Each variation is different, one from the other, sometimes obviously so, sometimes more subtly, and all are famous. What they all share is technique, technique, technique. Balance, precision placement, extended leg and arm swings, lightning-fast limb thrusts, rapid-fire bourres (tiny runny steps on point), quick change of direction, not to mention jumps, spins and turns, all performed with seemingly superhuman control and consummate grace. The dancers have to make these variations look easy, when they are anything but.

In other reviews, I have pointed out the Nationals talented army of mostly first and second soloists who fill these roles with aplomb, but it doesnt hurt to mention them again, because these variations are an important part of The Sleeping Beauty zeitgeist.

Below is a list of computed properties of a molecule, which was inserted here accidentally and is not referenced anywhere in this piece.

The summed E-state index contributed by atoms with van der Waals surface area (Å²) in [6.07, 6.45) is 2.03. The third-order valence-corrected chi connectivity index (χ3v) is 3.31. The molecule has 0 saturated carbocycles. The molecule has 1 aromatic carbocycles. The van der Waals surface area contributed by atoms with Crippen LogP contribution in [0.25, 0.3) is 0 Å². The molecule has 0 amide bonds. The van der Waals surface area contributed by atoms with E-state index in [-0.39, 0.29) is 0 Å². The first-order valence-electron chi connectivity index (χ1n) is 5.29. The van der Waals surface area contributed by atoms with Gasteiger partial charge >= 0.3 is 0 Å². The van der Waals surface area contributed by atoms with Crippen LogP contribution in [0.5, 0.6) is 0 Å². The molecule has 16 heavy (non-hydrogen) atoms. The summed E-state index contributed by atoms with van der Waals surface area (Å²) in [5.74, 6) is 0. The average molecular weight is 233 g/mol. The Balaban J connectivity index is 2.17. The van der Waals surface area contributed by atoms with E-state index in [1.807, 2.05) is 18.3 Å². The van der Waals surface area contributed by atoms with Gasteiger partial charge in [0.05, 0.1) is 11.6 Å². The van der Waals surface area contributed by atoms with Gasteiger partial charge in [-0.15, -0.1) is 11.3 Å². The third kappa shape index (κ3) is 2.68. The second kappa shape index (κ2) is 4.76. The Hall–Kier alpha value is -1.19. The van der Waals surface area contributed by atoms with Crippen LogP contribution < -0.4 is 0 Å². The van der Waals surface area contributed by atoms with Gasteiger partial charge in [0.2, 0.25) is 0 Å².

The fairy variations in the first act were beautifully performed by principal dancer Tina Pereira (Third), first soloists Jeannine Haller (Second) and Calley Skalnik (Fifth), second soloists Miyoko Koyasu (Second), and Genevieve Penn Nabity (Sixth), and corps members Jaclyn Oakley (First) and Tirion Law (Fourth). The second variation is a duet.

The notoriously difficult third act Jewels Pas de Cinq is a combination of showy solos, duets and trios. The cast included first soloist Chelsy Meiss (Diamond), second soloists Genevieve Penn Nabity (Silver) and Brenna Flaherty (Gold), and corps member Clare Peterson (Emerald). Second soloist Donald Thom did princely duty as the Diamond swain. Peterson is a new name for me so she gets added to my list of ones to watch.

Of added interest is the fact that these roles get traded around in other performances, so the women arent just one-trick ponies.

These variations in The Sleeping Beauty, as well as featured roles in other ballets, allow me to watch these dancers execute their craft while getting a measure of their talent. I can then gauge their march up the company ranks. To know the principal dancers of a company is not enough.